#1
Nah, just joking.

I was wondering how important you think rhyming is in a song. I think it adds structure but can be too predictable and can ruin a song, but some rhyming can make a song beautiful.
Your thoughts?

edit: Sorry, the title was really just to get your attention, I wasn't asking for an actual rhyme for orange :P thanks for the tips anyway.


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Last edited by hugh20 at Mar 20, 2009,
#2
i like rhyming, but not in a line pattern like a sonnet. kinda like the way slipknot did on Iowa. that really adds flavor, and isnt too predictable
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#5
Door hinge.

Sometimes rhyming is important. I think it depends on the tempo of the song.
#6
Constant 'AABB' gets a bit irratating, I like a nice 'ABAB' and if you throw in a few lines that don't follow the structure I think it really spices it up. Sometimes when no rhymes are used it just sounds like the vocalist is droning on because there is (as you said) less structure.
#8
Haliborange rhymes with Orange, it's a vitamin A, C and D supplement.
As for the actual question, I find that sometimes rhyming can push you into a too consistent rhythm. I prefer it when, for example, the verses do not rhyme but the the chorus does. Something like that gives the rhyming part a lot more power, melody and catchiness in my opinion.
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#9
Orange is one of those words that famously has nothing perfectly to rhyme with it. The other one is silver. However, the Oxford Rhyming Dictionary does show both these words as having half-rhymes (such as lozenge with orange and salver with silver).

just felt like telling you anyways.
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#10
Quote by hugh20
Nah, just joking.

I was wondering how important you think rhyming is in a song. I think it adds structure but can be too predictable and can ruin a song, but some rhyming can make a song beautiful.
Your thoughts?


secondary to ALL emotion/ideas/imagery.

rhyming has never been and never will be important to me. it doesn't fit with my streamy style and i do not plan to make it fit any time soon.
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#11
"Never sacrifice meaning for rhyme."
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#13
I hate people that just naysay it.

If you want to be good at writing without rhyming, you need to be good at rhyming first IMO. The exact same thing goes for meter, for cliche images, and for a million other elements of writing.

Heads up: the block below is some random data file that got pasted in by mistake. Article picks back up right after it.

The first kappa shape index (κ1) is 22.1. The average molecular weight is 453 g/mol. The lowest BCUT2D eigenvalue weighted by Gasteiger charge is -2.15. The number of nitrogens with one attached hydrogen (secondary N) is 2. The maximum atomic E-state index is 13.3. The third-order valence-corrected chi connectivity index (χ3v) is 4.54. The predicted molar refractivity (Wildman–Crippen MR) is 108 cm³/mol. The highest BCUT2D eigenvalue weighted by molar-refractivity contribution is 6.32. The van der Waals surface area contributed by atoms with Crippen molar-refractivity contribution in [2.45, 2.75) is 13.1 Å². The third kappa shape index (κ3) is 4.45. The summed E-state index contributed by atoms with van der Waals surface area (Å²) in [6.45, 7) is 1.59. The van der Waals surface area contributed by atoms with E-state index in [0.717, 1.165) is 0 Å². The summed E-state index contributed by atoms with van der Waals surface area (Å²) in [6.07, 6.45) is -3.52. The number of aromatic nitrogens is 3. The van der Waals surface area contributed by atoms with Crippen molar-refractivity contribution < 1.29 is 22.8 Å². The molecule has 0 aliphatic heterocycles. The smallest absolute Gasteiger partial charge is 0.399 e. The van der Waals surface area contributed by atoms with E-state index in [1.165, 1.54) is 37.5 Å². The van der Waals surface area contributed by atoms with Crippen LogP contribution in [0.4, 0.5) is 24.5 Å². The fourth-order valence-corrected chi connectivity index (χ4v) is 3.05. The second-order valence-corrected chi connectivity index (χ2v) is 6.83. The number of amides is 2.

Most of what people label "free verse" is absolute garbage, particularly in songwriting because most writers of the style are noobs that never learned how the structural elements of a poem or song actually contribute to its meaning. If they knew how to rhyme properly in the first place, they'd be much better off.

If you understand the way rhyme is supposed to work as a mnemonic cue, as a way of drawing attention to specific images, words, and syllabals, as a non-syntactic way of ending a phrase or section of thought, as a highlighter than brings extra emphasis to things like meter, cadence, syntax, etc. then you can finally move past rhyme and achieve these effects (or purposfully defy them) with skill. Most of the people that think rhyming restricts writing or that a work containing rhyme must be less authentic are not privy to these things and as a result are terrible writers.


And this restriction is true and false-- a rhyme scheme forces you to think in a certain way and with a certain type of language--that's a restriction., but that restriction still contains a set on infinite possibilities. Not to mention the fact that a restrcition on your writing 9 times out of 10 actually makes your writing much better--it leads to more cohesive (and there for deeper) senses of voice, image, theme, etc. It forces people to expand their vocabularies and explore themes, ideas, and phrasings that don't come naturally to them.

Every person who takes up poetry or songwriting should spend a lot of time working with set patterns of meter and rhyme--it's just so good for you--even if you do away with those set patterns once you mature as a writer.

edit*
and sense when did rhyme only mean "hard rhyme"? If you spend anytime rhyming at all, you quickly develop an ability to move past nursery rhyme style rhymes.
Last edited by dullsilver_mike at Mar 17, 2009,
#14
Orange - pwnage
l0l haha just kidding mate...
Well, I think rhyming can really give power to a song, like in Metallica's Welcome Home (Sanitarium)... Everything rhymes and the meaning is perfection incarnate...

Although I do enjoy Opeth's style of absolutely no rhyming at all with the death vocals...
#15
i don't really like rhyming in a song, because it's just WAY too predictable

and by the way quorange rhymes with orange
#17
Rhyming doesn't matter at all and only restricts you imo. But if you want to right a catchy melody or something then rhyme will make it catchier (sometimes).
#18
Quote by dullsilver_mike
I hate people that just naysay it.

If you want to be good at writing without rhyming, you need to be good at rhyming first IMO. The exact same thing goes for meter, for cliche images, and for a million other elements of writing.

Most of what people label "free verse" is absolute garbage, particularly in songwriting because most writers of the style are noobs that never learned how the structural elements of a poem or song actually contribute to its meaning. If they knew how to rhyme properly in the first place, they'd be much better off.

If you understand the way rhyme is supposed to work as a mnemonic cue, as a way of drawing attention to specific images, words, and syllabals, as a non-syntactic way of ending a phrase or section of thought, as a highlighter than brings extra emphasis to things like meter, cadence, syntax, etc. then you can finally move past rhyme and achieve these effects (or purposfully defy them) with skill. Most of the people that think rhyming restricts writing or that a work containing rhyme must be less authentic are not privy to these things and as a result are terrible writers.